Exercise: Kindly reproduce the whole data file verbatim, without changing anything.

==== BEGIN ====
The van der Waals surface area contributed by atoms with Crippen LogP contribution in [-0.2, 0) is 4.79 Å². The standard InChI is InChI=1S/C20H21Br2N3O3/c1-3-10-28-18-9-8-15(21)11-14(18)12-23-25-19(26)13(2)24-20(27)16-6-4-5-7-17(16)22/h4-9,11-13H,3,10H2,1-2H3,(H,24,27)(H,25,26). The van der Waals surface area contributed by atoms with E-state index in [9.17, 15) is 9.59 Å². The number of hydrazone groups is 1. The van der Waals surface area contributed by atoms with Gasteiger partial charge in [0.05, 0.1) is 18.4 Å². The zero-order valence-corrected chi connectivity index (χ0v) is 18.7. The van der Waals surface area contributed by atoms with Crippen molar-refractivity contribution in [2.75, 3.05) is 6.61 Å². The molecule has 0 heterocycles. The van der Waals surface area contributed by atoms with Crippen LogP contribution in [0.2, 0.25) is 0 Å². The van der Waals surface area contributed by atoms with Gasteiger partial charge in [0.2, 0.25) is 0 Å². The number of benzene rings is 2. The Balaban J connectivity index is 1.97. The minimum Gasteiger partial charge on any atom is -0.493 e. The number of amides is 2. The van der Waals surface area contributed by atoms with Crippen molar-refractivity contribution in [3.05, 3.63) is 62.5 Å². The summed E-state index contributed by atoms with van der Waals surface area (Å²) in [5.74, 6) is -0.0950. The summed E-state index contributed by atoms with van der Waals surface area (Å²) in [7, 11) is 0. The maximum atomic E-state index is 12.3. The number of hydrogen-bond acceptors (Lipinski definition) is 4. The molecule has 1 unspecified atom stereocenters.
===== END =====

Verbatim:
The van der Waals surface area contributed by atoms with Crippen LogP contribution in [-0.2, 0) is 4.79 Å². The standard InChI is InChI=1S/C20H21Br2N3O3/c1-3-10-28-18-9-8-15(21)11-14(18)12-23-25-19(26)13(2)24-20(27)16-6-4-5-7-17(16)22/h4-9,11-13H,3,10H2,1-2H3,(H,24,27)(H,25,26). The van der Waals surface area contributed by atoms with E-state index in [9.17, 15) is 9.59 Å². The number of hydrazone groups is 1. The van der Waals surface area contributed by atoms with Gasteiger partial charge in [0.05, 0.1) is 18.4 Å². The zero-order valence-corrected chi connectivity index (χ0v) is 18.7. The van der Waals surface area contributed by atoms with Crippen molar-refractivity contribution in [2.75, 3.05) is 6.61 Å². The molecule has 0 heterocycles. The van der Waals surface area contributed by atoms with Crippen LogP contribution in [0.2, 0.25) is 0 Å². The van der Waals surface area contributed by atoms with Gasteiger partial charge in [0.2, 0.25) is 0 Å². The number of benzene rings is 2. The Balaban J connectivity index is 1.97. The minimum Gasteiger partial charge on any atom is -0.493 e. The number of amides is 2. The van der Waals surface area contributed by atoms with Crippen molar-refractivity contribution in [3.05, 3.63) is 62.5 Å². The summed E-state index contributed by atoms with van der Waals surface area (Å²) in [5.74, 6) is -0.0950. The summed E-state index contributed by atoms with van der Waals surface area (Å²) in [7, 11) is 0. The maximum atomic E-state index is 12.3. The number of hydrogen-bond acceptors (Lipinski definition) is 4. The molecule has 1 unspecified atom stereocenters.